REVIEW: Ailey 2 – Milton Keynes Theatre, September 2023


Power, precision and presence. Ailey 2 showcases twelve dancers who wow with top-notch technical execution and incredibly infectious energy.

This exciting modern dance company is the younger sibling of Alvin Ailey American Dance Theater, so it is part of the renowned Ailey ‘family’ of training, performing and community outreach. The Ailey mission furthers the pioneering vision of the late dancer, choreographer and cultural leader Alvin Ailey; he united people of all races, ages and backgrounds through the universal language of dance, rooted in African American tradition. Ailey 2 bridges the gap between the studio and the stage for dancers at the beginning of their careers by giving them an opportunity to spend two to three years performing professionally, while continuing to hone their craft.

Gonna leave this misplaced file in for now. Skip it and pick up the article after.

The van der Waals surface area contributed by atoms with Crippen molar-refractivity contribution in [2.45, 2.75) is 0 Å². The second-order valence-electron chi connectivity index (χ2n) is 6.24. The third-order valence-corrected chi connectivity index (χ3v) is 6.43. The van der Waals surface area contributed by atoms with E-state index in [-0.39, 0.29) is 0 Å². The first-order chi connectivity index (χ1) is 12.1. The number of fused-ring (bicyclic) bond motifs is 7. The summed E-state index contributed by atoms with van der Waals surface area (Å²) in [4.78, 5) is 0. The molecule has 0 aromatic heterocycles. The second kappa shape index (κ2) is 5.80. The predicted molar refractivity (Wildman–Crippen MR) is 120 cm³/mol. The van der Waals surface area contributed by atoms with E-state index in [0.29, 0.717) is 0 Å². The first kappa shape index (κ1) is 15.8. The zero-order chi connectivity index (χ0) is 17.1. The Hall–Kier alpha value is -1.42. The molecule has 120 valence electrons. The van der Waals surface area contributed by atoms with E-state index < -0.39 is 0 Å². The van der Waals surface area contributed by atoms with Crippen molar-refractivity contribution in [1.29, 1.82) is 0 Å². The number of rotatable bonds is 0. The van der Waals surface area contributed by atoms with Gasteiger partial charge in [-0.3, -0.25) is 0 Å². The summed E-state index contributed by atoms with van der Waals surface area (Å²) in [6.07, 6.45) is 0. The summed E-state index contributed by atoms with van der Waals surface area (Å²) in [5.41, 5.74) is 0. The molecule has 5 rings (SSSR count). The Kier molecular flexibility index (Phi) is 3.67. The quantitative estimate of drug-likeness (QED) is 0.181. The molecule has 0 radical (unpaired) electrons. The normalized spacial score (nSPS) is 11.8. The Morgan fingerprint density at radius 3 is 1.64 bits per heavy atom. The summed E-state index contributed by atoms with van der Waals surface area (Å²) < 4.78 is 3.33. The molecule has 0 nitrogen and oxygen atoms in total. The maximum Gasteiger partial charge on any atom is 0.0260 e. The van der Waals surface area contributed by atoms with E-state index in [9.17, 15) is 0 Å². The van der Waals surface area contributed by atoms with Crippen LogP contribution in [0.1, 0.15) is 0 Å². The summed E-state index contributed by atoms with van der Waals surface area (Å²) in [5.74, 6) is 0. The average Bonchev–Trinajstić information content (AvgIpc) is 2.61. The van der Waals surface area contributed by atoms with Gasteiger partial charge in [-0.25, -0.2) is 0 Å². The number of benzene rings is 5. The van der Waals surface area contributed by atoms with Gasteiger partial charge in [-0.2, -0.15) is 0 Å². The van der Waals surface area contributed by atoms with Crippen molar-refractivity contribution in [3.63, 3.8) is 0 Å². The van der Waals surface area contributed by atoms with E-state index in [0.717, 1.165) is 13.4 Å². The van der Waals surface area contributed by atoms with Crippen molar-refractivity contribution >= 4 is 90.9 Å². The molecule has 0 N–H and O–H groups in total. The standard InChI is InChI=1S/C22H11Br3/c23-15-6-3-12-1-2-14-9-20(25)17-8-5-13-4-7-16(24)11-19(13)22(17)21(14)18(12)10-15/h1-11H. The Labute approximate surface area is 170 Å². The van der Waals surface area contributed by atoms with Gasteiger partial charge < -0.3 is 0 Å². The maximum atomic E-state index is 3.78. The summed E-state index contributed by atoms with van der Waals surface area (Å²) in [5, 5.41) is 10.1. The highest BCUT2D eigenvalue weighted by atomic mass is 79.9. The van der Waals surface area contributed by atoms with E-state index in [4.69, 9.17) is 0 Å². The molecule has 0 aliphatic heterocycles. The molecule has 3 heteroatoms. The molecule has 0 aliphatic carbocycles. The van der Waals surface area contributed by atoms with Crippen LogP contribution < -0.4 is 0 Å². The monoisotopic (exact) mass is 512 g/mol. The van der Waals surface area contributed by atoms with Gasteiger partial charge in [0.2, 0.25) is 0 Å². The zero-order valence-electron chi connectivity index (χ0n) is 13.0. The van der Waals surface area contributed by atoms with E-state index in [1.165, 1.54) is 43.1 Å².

Current company members are aged between 19 and 27. Under the guidance of artistic director Francesca Harper – who took her first dance steps at the Ailey School, where her mother, Denise Jefferson, was director from 1984 to 2010 – they are excelling at demonstrating the awe-inspiring athleticism and artistry essential for individuals who want to make an impact on the next generation of dance.

The UK 2023 touring mixed bill features four works. At Milton Keynes Theatre, it opens with an excerpt from William Forsythe’s Enemy in the Figure (created for Ballet Frankfurt in 1989). Next comes an excerpt from Francesca Harper’s Freedom Series (created for Ailey 2 in 2021). Then Robert Battle’s The Hunt (created for Alvin Ailey American Dance Theater in 2001). Finally, as is characteristic of all Ailey offerings, the programme concludes with Alvin Ailey’s Revelations (created for Alvin Ailey American Dance Theater in 1960).